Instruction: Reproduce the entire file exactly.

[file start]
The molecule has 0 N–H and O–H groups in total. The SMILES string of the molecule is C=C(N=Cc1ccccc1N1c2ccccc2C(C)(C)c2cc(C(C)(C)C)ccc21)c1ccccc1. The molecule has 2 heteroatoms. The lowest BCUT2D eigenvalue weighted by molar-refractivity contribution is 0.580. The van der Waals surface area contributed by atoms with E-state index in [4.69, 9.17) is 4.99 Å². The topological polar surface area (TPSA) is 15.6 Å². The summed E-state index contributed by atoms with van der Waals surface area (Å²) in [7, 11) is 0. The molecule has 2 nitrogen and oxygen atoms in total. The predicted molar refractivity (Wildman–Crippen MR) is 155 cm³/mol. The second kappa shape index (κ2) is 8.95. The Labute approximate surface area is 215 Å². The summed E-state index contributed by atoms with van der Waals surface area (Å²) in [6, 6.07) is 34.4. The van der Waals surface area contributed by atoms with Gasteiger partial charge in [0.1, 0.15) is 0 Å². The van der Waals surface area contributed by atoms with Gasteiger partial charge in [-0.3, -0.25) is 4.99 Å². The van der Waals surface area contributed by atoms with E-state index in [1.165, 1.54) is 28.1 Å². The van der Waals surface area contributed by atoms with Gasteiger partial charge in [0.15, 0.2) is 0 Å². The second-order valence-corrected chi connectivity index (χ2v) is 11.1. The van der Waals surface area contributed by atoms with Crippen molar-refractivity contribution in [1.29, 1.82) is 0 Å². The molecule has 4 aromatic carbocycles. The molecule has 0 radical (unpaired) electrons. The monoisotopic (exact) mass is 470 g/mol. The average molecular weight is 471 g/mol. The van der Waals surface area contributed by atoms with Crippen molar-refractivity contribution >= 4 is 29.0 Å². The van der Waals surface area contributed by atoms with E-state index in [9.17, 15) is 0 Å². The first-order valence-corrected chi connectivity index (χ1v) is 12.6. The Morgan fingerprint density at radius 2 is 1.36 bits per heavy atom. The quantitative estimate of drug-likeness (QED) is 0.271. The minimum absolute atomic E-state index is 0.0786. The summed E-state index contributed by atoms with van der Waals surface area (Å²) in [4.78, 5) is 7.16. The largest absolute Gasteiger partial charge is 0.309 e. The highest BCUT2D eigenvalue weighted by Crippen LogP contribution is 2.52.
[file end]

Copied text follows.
The molecule has 0 N–H and O–H groups in total. The SMILES string of the molecule is C=C(N=Cc1ccccc1N1c2ccccc2C(C)(C)c2cc(C(C)(C)C)ccc21)c1ccccc1. The molecule has 2 heteroatoms. The lowest BCUT2D eigenvalue weighted by molar-refractivity contribution is 0.580. The van der Waals surface area contributed by atoms with E-state index in [4.69, 9.17) is 4.99 Å². The topological polar surface area (TPSA) is 15.6 Å². The summed E-state index contributed by atoms with van der Waals surface area (Å²) in [7, 11) is 0. The molecule has 2 nitrogen and oxygen atoms in total. The predicted molar refractivity (Wildman–Crippen MR) is 155 cm³/mol. The second kappa shape index (κ2) is 8.95. The Labute approximate surface area is 215 Å². The summed E-state index contributed by atoms with van der Waals surface area (Å²) in [6, 6.07) is 34.4. The van der Waals surface area contributed by atoms with Gasteiger partial charge in [0.1, 0.15) is 0 Å². The van der Waals surface area contributed by atoms with Gasteiger partial charge in [-0.3, -0.25) is 4.99 Å². The van der Waals surface area contributed by atoms with E-state index in [1.165, 1.54) is 28.1 Å². The van der Waals surface area contributed by atoms with Gasteiger partial charge in [0.15, 0.2) is 0 Å². The second-order valence-corrected chi connectivity index (χ2v) is 11.1. The van der Waals surface area contributed by atoms with Crippen molar-refractivity contribution in [1.29, 1.82) is 0 Å². The molecule has 4 aromatic carbocycles. The molecule has 0 radical (unpaired) electrons. The monoisotopic (exact) mass is 470 g/mol. The average molecular weight is 471 g/mol. The van der Waals surface area contributed by atoms with Crippen molar-refractivity contribution >= 4 is 29.0 Å². The van der Waals surface area contributed by atoms with E-state index in [9.17, 15) is 0 Å². The first-order valence-corrected chi connectivity index (χ1v) is 12.6. The Morgan fingerprint density at radius 2 is 1.36 bits per heavy atom. The quantitative estimate of drug-likeness (QED) is 0.271. The minimum absolute atomic E-state index is 0.0786. The summed E-state index contributed by atoms with van der Waals surface area (Å²) in [4.78, 5) is 7.16. The largest absolute Gasteiger partial charge is 0.309 e. The highest BCUT2D eigenvalue weighted by Crippen LogP contribution is 2.52.